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Carvin: It doesn’t have to be custom
Originally, Carvin advertised in the back of publications such as Popular Mechanics and sent out one-sheet product information at customers’ requests. In 1954, the first Carvin mail-order catalog was produced, establishing the direct-to-customer business model that is still used today. – Carvin Website
As a guitar, amplifier and pro audio manufacturer, Carvin has a long standing reputation for providing quality custom gear. In recent years, guitar gods like Steve Vai and Joe Walsh have frequently been seen playing Carvin instruments.
But for those mere mortals who are thinking about buying a Carvin, it is not necessary to order a customized axe. Online Carvin has a number of fully equipped six-string electrics readily available, including the Bolt Plus-C.
In the beginning
Founded in 1946 by Lowell C. Kiesel (1915 – 2009), Carvin began making guitar pick-ups and branched out later as a luthier using Harmony, Kay and Hofner parts during the 1950s and 1960s. As the company website explains, Carvin became so successful the business had to move several times in order to accommodate its growth:
“The company relocated several times – original moving from Baldwin Park (outside Los Angeles) to Covina, California in 1956, then to Escondido, California in 1968. The company would relocate to a larger facility in Escondido in 1975, where they would remain until the move to the current factory location in San Diego in 1995.” The present Carvin facility occupies 80,000 square feet.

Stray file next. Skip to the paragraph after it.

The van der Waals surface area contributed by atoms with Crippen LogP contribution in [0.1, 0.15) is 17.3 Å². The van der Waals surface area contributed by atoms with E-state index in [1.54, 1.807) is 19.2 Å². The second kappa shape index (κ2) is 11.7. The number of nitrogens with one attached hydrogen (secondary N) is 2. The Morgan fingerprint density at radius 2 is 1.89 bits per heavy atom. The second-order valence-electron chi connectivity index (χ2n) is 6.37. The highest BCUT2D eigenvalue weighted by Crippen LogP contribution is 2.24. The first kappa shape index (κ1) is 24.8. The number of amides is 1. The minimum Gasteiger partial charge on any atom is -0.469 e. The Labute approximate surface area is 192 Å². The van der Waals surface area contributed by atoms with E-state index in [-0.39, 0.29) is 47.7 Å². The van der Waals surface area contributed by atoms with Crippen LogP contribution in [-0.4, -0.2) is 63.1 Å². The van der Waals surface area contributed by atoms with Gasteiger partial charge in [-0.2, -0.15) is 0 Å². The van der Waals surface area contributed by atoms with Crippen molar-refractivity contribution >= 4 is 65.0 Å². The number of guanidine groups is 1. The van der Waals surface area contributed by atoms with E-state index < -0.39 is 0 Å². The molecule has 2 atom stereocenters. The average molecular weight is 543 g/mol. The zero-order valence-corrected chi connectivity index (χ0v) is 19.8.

The Bolt Plus–C
Right away, the Floyd Rose locking nut and Sperzel locking tuners signify you can hammer this mahogany solid body to no end and it will still stay in tune. Fenderites will love the tone and sustain provided by the Plus-C’s solid bolt-on 22 fret maple neck.
The Bolt Plus–C is available in a jet black finish with a Tung oiled, Rapidplay™ Birdseye maple fingerboard. The Tung oil, also called China wood oil, is known for its extra hard clear finish when exposed to air. It is often used to treat fine hardwood furniture and floors.
Perhaps most intriguing is the Bolt Plus’ “reverse pointed angled” headstock, which is somewhat reminiscent of a Jackson Dinky. The headstock, which matches the body finish, is plain natural wood color on three sides.
Rear body contours and a deeper arm cut add contemporary elements to the ergonomic expertise of Carvin’s smooth Bolt Plus–C design.
The pick-up configuration on the Bolt consists of C22 humbuckers at the neck and bridge and an optional AP11 single coil in between, which is a bit more revved than a comparable Fender product. The five way selector switch allows for mixing and matching of the Humbuckers with the AP11.
The Bolt Plus–C, which weighs in at 8.2 pounds, has a scale length of 25.5″, a 12″ fingerboard radius and is 1.69″ wide at the nut.
Direct price of a Bolt Plus–C from is $1169; however, look for frequent sales where it sometimes drops to $1019, always plus shipping.
A guitar case, necessary for all Carvin shipments, is sold separately in black Tolex hardshell, priced at $69 or vintage tweed for $89.
Taking into account the craftsmanship and American made quality of Carvin’s Bolt Plus–C electric guitar, its cost is a reasonable investment considering today’s retail market.